In this civilized and sophisticated world created by us, nothing survives more than its lifetime. There is only one market for rotten stuff and that is ‘scrap’. Not surprisingly, on our stereotyped lifestyle, often we find food getting spoilt due to fungus, humid and moist rooms, that in turn contaminates air, water, define the papers and wooden boards to some extent. While desilting once in a fortnight, we attempt to clean those spoiled items and maintain the rest with good care and upkeep. Ironically, if a largescale fungus gets into a whole lot of housing area that eventually weakens the very structures of the house from every corner, then it’s a call to be taken seriously.
It becomes moral and ethical if not legal to clean up such mess from the saleable property by the owner before it gets listed for sale. Under those circumstances, the owners are left with two options: either they get it cleaned through pest control done thoroughly and repair wherever damages occurred and visible, before showing the house to the visitors. The second could be to clearly and openly share such information with the realtors as well as the prospective buyers beforehand.
The first option is always advised for a better deal and to gain the confidence of the buyer. It may cost a bit extra to the pocket of the seller, but safeguards the interests of both the parties and as regards the expenditure is concerned it can get compensated by hiking the price to that extent.
Usually, white ants, fungi, and other bugs get attracted due to constant moisture in the house that is often found near washrooms, kitchens and other water dispensing places. Some form of fungi could also be found in carpet areas where cleaning is randomly done or if the carpets go wet due to heavy rains and snowfall. Good care is needed for such houses before and after the season. Neglecting even one season would put the house into shambles.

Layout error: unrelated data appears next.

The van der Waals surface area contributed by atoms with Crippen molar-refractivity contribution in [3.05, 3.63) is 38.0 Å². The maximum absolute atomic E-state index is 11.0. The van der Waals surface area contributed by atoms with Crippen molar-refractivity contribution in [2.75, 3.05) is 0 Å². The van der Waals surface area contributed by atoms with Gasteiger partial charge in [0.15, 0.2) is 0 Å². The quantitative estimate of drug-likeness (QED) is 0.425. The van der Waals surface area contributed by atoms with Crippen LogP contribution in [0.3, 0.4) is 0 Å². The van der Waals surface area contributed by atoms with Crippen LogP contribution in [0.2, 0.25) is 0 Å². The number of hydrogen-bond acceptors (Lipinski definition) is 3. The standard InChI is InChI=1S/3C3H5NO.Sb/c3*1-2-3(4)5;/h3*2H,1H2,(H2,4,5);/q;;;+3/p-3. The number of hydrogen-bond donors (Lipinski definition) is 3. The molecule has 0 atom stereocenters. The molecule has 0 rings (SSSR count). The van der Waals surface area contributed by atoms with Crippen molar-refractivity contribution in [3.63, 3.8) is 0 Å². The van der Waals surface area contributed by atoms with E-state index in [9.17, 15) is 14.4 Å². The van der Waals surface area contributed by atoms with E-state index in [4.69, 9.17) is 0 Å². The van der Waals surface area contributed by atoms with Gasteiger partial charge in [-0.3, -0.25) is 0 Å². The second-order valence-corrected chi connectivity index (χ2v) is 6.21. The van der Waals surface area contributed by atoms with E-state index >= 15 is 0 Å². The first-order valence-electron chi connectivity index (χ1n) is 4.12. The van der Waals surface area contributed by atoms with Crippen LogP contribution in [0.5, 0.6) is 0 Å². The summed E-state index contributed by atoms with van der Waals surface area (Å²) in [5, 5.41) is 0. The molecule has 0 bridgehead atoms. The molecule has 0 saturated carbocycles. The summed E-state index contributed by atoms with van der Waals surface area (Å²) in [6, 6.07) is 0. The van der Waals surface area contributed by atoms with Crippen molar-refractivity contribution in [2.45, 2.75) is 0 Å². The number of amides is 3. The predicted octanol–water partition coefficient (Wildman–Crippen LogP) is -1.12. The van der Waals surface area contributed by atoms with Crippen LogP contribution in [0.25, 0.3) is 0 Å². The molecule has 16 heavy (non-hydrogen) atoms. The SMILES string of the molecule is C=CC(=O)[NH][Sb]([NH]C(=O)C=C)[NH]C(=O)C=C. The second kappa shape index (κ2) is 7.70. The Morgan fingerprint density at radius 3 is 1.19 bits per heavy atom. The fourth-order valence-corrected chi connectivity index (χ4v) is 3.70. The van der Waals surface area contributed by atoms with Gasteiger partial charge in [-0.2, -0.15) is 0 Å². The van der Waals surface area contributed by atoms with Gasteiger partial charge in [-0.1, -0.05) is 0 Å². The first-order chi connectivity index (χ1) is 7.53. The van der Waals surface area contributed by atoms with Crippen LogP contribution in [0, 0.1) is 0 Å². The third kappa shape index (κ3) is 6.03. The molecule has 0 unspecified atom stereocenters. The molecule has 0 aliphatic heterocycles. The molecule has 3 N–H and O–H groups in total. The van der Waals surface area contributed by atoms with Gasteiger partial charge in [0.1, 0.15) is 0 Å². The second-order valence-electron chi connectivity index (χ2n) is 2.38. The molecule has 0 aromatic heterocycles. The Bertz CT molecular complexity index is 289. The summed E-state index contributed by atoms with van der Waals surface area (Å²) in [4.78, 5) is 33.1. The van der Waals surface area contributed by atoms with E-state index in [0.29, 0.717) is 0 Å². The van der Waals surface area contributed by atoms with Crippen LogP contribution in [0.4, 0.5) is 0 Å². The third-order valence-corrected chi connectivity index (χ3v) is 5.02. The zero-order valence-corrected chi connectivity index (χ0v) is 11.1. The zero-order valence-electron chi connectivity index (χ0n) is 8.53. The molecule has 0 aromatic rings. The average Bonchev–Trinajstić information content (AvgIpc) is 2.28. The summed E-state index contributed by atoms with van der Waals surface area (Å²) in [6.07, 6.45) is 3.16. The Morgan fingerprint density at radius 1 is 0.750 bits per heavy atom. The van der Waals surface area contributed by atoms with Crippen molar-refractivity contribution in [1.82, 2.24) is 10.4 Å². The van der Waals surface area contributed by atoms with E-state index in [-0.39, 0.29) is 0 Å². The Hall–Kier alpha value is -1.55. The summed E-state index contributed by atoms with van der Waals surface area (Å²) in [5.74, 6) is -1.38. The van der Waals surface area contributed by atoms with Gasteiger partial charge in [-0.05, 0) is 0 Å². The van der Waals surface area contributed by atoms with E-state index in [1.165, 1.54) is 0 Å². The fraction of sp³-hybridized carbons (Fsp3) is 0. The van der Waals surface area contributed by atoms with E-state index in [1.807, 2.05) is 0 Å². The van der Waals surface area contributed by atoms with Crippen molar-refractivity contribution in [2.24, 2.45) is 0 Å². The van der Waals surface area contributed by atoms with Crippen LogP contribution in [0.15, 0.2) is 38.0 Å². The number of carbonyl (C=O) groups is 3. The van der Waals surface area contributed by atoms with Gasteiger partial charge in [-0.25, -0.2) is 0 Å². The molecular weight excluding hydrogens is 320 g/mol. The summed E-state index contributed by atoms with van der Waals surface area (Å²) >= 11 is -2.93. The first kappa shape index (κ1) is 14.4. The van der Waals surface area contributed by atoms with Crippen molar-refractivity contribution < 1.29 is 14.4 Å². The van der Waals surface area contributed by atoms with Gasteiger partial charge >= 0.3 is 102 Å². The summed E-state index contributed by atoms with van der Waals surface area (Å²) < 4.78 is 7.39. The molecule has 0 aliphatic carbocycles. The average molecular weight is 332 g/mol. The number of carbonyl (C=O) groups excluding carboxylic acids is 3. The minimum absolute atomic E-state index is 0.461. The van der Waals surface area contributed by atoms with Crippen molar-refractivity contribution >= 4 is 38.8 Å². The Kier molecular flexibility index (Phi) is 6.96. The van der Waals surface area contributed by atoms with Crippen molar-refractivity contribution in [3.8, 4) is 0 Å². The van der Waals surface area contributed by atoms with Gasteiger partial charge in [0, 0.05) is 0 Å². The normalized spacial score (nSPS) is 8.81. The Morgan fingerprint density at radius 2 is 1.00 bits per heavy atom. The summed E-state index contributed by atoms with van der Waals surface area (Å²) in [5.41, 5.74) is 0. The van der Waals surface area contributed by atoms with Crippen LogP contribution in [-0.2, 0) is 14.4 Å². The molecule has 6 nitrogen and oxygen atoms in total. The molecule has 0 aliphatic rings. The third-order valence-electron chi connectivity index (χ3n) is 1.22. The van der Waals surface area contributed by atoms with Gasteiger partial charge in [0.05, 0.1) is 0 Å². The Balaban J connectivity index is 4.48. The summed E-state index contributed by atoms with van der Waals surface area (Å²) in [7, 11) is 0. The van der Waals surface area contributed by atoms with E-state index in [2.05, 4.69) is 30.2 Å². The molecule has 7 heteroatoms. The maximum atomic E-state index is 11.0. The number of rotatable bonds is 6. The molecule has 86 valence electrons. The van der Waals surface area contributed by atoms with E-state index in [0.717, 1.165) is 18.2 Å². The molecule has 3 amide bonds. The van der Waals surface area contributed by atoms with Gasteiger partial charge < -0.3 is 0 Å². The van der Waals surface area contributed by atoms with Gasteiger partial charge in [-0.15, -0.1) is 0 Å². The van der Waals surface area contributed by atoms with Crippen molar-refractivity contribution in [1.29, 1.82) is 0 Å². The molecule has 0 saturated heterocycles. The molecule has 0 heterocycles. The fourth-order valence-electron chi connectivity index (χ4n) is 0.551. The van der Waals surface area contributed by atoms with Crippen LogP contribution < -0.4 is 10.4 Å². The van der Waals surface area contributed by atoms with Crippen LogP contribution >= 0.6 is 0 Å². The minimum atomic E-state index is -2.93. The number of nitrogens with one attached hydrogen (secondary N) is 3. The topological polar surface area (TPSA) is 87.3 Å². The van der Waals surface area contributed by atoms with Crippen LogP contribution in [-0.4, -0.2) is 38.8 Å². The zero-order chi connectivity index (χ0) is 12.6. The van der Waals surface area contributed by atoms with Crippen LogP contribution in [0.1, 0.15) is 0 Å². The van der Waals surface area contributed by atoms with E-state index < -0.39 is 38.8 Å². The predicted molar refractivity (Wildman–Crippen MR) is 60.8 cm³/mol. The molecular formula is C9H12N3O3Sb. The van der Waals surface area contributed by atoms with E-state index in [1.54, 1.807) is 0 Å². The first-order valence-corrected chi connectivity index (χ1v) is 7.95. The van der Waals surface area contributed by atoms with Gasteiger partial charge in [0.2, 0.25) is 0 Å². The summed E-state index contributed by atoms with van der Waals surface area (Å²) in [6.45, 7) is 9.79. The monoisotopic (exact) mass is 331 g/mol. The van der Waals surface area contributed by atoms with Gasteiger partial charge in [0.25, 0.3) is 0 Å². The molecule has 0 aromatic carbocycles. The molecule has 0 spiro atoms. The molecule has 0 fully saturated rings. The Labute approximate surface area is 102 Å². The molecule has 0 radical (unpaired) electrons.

It's too uncomfortable for the inhabitants to continue to stay in such infected areas which may be detrimental to healthy living. Whether the house gets sold or not is secondary, but primarily the people who are staying in the house must feel comfortable and safe from all hidden dangers.
Ignoring to treat of those hidden parasites at the initial level may invite more damage to both aesthetics and the vital structures of the house. Eventually, those repairs will prove more costly than recurring maintenance costs.
By any means, if the owner misses out to disclose those leaky areas or fix them up before proceeding to sell, he or she may have to bear the loss later or face the legal consequences of their non-disclosure. Again, that may be a big headache and the market value may come down drastically. So, in all probability, either such infectious places be fixed by the owner by himself or herself well before thinking to sell, or take the buyer and agent into confidence through disclosing so that they are fully aware of such limitations.
Another critical issue that owners of such infected houses may encounter is when they approach for any loan through a mortgage, companies may not accept them as worthy, or they will be assessed lower than what actually would be. Owners under those situations will feel discouraged and debilitated especially when those funds are aimed at clearing the debts or utilising for the children's education, etc., occasions. Moreover, those houses also will get higher insurance premiums to be paid by the owner or maybe refuse to get insured. All these woes add to worries and stress to the owners and may land up in limbo.